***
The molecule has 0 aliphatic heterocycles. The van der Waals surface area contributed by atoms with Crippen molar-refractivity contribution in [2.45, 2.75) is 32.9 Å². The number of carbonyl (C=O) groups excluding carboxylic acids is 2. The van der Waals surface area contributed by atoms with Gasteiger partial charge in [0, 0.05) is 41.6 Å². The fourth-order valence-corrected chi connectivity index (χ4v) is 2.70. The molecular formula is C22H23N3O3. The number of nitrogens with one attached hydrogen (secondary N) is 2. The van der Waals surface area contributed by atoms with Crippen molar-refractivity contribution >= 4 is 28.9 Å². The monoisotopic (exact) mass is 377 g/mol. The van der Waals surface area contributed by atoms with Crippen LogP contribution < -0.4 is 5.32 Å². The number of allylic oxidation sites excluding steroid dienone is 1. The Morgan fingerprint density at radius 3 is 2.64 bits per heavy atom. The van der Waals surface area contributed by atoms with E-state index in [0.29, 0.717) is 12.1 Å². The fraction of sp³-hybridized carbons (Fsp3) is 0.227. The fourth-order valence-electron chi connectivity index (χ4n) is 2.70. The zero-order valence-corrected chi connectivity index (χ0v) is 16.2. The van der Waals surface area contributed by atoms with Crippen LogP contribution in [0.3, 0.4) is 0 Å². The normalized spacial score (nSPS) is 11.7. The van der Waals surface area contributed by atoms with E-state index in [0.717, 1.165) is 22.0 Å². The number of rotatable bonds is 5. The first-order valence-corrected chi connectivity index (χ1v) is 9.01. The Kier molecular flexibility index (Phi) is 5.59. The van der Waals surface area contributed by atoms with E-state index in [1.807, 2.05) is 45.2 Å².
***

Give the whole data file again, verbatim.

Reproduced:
The molecule has 0 aliphatic heterocycles. The van der Waals surface area contributed by atoms with Crippen molar-refractivity contribution in [2.45, 2.75) is 32.9 Å². The number of carbonyl (C=O) groups excluding carboxylic acids is 2. The van der Waals surface area contributed by atoms with Gasteiger partial charge in [0, 0.05) is 41.6 Å². The fourth-order valence-corrected chi connectivity index (χ4v) is 2.70. The molecular formula is C22H23N3O3. The number of nitrogens with one attached hydrogen (secondary N) is 2. The van der Waals surface area contributed by atoms with Crippen molar-refractivity contribution >= 4 is 28.9 Å². The monoisotopic (exact) mass is 377 g/mol. The van der Waals surface area contributed by atoms with Crippen LogP contribution < -0.4 is 5.32 Å². The number of allylic oxidation sites excluding steroid dienone is 1. The Morgan fingerprint density at radius 3 is 2.64 bits per heavy atom. The van der Waals surface area contributed by atoms with E-state index in [0.29, 0.717) is 12.1 Å². The fraction of sp³-hybridized carbons (Fsp3) is 0.227. The fourth-order valence-electron chi connectivity index (χ4n) is 2.70. The zero-order valence-corrected chi connectivity index (χ0v) is 16.2. The van der Waals surface area contributed by atoms with Crippen LogP contribution in [0.3, 0.4) is 0 Å². The normalized spacial score (nSPS) is 11.7. The van der Waals surface area contributed by atoms with E-state index in [0.717, 1.165) is 22.0 Å². The number of rotatable bonds is 5. The first-order valence-corrected chi connectivity index (χ1v) is 9.01. The Kier molecular flexibility index (Phi) is 5.59. The van der Waals surface area contributed by atoms with E-state index in [1.807, 2.05) is 45.2 Å².